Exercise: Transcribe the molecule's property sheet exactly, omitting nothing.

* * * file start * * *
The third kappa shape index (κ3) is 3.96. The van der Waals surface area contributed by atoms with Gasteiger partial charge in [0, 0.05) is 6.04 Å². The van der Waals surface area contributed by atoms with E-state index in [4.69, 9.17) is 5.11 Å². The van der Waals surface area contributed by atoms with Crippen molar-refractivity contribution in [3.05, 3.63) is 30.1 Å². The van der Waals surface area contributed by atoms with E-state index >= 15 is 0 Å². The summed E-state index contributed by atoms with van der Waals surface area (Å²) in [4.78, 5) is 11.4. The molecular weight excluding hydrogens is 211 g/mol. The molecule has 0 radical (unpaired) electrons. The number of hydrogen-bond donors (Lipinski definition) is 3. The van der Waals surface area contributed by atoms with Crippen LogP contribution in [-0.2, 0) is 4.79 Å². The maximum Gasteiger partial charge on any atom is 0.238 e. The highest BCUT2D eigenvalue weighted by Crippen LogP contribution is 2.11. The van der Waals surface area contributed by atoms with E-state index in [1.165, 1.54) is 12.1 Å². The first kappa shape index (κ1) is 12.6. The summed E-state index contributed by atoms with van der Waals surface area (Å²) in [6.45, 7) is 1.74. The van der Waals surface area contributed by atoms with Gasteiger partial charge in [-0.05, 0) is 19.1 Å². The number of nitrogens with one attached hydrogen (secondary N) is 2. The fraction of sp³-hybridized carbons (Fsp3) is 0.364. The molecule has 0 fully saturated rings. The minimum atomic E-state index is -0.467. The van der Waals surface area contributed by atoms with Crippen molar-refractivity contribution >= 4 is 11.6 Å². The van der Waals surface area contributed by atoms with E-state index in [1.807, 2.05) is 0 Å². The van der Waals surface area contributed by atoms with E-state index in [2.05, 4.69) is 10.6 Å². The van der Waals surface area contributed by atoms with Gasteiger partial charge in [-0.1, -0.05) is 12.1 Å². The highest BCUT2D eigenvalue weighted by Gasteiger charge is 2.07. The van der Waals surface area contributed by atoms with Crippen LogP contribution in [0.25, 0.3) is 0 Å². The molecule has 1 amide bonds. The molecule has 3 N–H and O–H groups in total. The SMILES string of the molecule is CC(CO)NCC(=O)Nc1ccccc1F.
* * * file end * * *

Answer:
The third kappa shape index (κ3) is 3.96. The van der Waals surface area contributed by atoms with Gasteiger partial charge in [0, 0.05) is 6.04 Å². The van der Waals surface area contributed by atoms with E-state index in [4.69, 9.17) is 5.11 Å². The van der Waals surface area contributed by atoms with Crippen molar-refractivity contribution in [3.05, 3.63) is 30.1 Å². The van der Waals surface area contributed by atoms with E-state index >= 15 is 0 Å². The summed E-state index contributed by atoms with van der Waals surface area (Å²) in [4.78, 5) is 11.4. The molecular weight excluding hydrogens is 211 g/mol. The molecule has 0 radical (unpaired) electrons. The number of hydrogen-bond donors (Lipinski definition) is 3. The van der Waals surface area contributed by atoms with Crippen LogP contribution in [-0.2, 0) is 4.79 Å². The maximum Gasteiger partial charge on any atom is 0.238 e. The highest BCUT2D eigenvalue weighted by Crippen LogP contribution is 2.11. The van der Waals surface area contributed by atoms with E-state index in [1.165, 1.54) is 12.1 Å². The first kappa shape index (κ1) is 12.6. The summed E-state index contributed by atoms with van der Waals surface area (Å²) in [6.45, 7) is 1.74. The van der Waals surface area contributed by atoms with Gasteiger partial charge in [-0.05, 0) is 19.1 Å². The number of nitrogens with one attached hydrogen (secondary N) is 2. The fraction of sp³-hybridized carbons (Fsp3) is 0.364. The molecule has 0 fully saturated rings. The minimum atomic E-state index is -0.467. The van der Waals surface area contributed by atoms with Crippen molar-refractivity contribution >= 4 is 11.6 Å². The van der Waals surface area contributed by atoms with E-state index in [1.807, 2.05) is 0 Å². The van der Waals surface area contributed by atoms with E-state index in [2.05, 4.69) is 10.6 Å². The van der Waals surface area contributed by atoms with Gasteiger partial charge in [-0.1, -0.05) is 12.1 Å². The highest BCUT2D eigenvalue weighted by Gasteiger charge is 2.07. The van der Waals surface area contributed by atoms with Crippen LogP contribution in [0.25, 0.3) is 0 Å². The molecule has 1 amide bonds. The molecule has 3 N–H and O–H groups in total. The SMILES string of the molecule is CC(CO)NCC(=O)Nc1ccccc1F.